Torah Parsha T’tzaveh Ex. 27:20-30:10
Haftorah: Ezekiel 27:20-30:10
In this weeks parsha (2/27/21) we read about the anointing oil, the vestments of the High Priest, the consecration of the priests, the daily offerings and the alter of incense.
Among these vestments is the “breastplate of judgement.”:
 And thou shalt make the breastplate of judgment with cunning work; after the work of the ephod thou shalt make it; of gold, of blue, and of purple, and of scarlet, and of fine twined linen, shalt thou make it.
 Foursquare it shall be being doubled; a span shall be the length thereof, and a span shall be the breadth thereof.
 And thou shalt set in it settings of stones, even four rows of stones: the first row shall be a sardius, a topaz, and a carbuncle: this shall be the first row.
 And the second row shall be an emerald, a sapphire, and a diamond.
 And the third row a ligure, an agate, and an amethyst.
 And the fourth row a beryl, and an onyx, and a jasper: they shall be set in gold in their inclosings.
 And the stones shall be with the names of the children of Israel, twelve, according to their names, like the engravings of a signet; every one with his name shall they be according to the twelve tribes.
 And thou shalt make upon the breastplate chains at the ends of wreathen work of pure gold.
 And thou shalt make upon the breastplate two rings of gold, and shalt put the two rings on the two ends of the breastplate.
 And thou shalt put the two wreathen chains of gold in the two rings which are on the ends of the breastplate.
 And the other two ends of the two wreathen chains thou shalt fasten in the two ouches, and put them on the shoulderpieces of the ephod before it.
 And thou shalt make two rings of gold, and thou shalt put them upon the two ends of the breastplate in the border thereof, which is in the side of the ephod inward.
 And two other rings of gold thou shalt make, and shalt put them on the two sides of the ephod underneath, toward the forepart thereof, over against the other coupling thereof, above the curious girdle of the ephod.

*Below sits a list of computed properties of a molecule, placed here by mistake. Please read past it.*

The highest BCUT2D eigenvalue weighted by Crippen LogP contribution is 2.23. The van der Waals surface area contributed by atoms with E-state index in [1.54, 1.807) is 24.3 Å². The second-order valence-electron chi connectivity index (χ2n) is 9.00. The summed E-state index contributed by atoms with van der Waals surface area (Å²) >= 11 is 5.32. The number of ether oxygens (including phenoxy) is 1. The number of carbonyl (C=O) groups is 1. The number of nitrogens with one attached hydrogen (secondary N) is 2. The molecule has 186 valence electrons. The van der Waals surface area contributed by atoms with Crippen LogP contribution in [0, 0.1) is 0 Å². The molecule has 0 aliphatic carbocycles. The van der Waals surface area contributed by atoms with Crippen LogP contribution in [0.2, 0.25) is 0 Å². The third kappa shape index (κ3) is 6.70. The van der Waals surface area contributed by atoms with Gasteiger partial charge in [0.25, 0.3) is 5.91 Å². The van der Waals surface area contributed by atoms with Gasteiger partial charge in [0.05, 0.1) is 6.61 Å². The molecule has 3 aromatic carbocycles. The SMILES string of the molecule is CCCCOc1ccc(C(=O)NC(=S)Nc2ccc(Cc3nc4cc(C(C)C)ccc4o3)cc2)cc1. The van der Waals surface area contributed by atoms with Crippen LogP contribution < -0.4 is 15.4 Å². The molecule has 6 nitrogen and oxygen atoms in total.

And they shall bind the breastplate by the rings thereof unto the rings of the ephod with a lace of blue, that it may be above the curious girdle of the ephod, and that the breastplate be not loosed from the ephod.
 And Aaron shall bear the names of the children of Israel in the breastplate of judgment upon his heart, when he goeth in unto the holy place, for a memorial before the LORD continually.
 And thou shalt put in the breastplate of judgment the Urim and the Thummim; and they shall be upon Aaron’s heart, when he goeth in before the LORD: and Aaron shall bear the judgment of the children of Israel upon his heart before the LORD continually.
(Exodus 28:15-30 KJV)
The Hellenist Jews called the “breastplate of judgement” (חֹ֤שֶׁן מִשְׁפָּט֙) the “oracle of judgment” (λογεῖον τῶν κρίσεων) (as in the LXX) where the word “oracle” comes from the Greek Logos.
Philo of Alexandria writes of the breastplate/oracle of judgment:
…the twelve stones arranged on the breast in four rows of three stones each, namely the logeum (the breastplate of judgment), being also an emblem of that reason (Logos, Word) which holds together and regulates the universe. For it was indispensable that the man who was consecrated to the Father of the world, should have as a paraclete, his Son, the being most perfect in all virtue, to procure forgiveness of sins, and a supply of unlimited blessings;
(Life of Moses II, 133-134)
This Greek word (paraclete) is also a Hebrew and Aramaic word also appears in the Mishna:
He who does even a single religious duty
gets himself a good advocate (or comforter Hebrew: paraklita)
he who does even a single transgression
gets himself a prosecutor.
And in the Talmud it is used to refer to the sin offering::
R. Simeon said: For what purpose does a sin-offering come? —
[You ask,] ‘for what purpose does a sin-offering come?’
Surely in order to make atonement! —
Rather, [the question is:]
Why does it come before the burnt-offering?
[Because it is] like an intercessor (paraklita) who enters
[to appease the King]: When the intercessor (paraklita)
has appeased [him], the gift follows.
The Jewish Dictionary states:
…The sin offering is like the parclete (paraklita) before God, it interceded for man and is followed by another… a thank offering for the pardon obtained… the two daily burnt offerings are called ‘the two parcletes’…
Jewish Dictionary pp. 514-515
Yochanan, who identifies the Messiah as the Word (logos) in Jn. 1:1-3, 14 and Rev. 19:13 also says of Messiah:
1 My sons, I write these [things] to you, that you do not sin: and if someone should sin, we have an advocate (paraklita) with the Father, Yeshua the Messiah, the just [One].
2 For He is the propitiation for our sins, and not on behalf of ours only, but also on behalf of [the sins of] the whole world.
(1st Yochanan (John) 2:1)
So in today’s Torah reading, we see the Messiah as the Paraklita and Logos (Word), and as the heavenly High Priest procuring forgiveness of our sins, and a supply of unlimited blessings.
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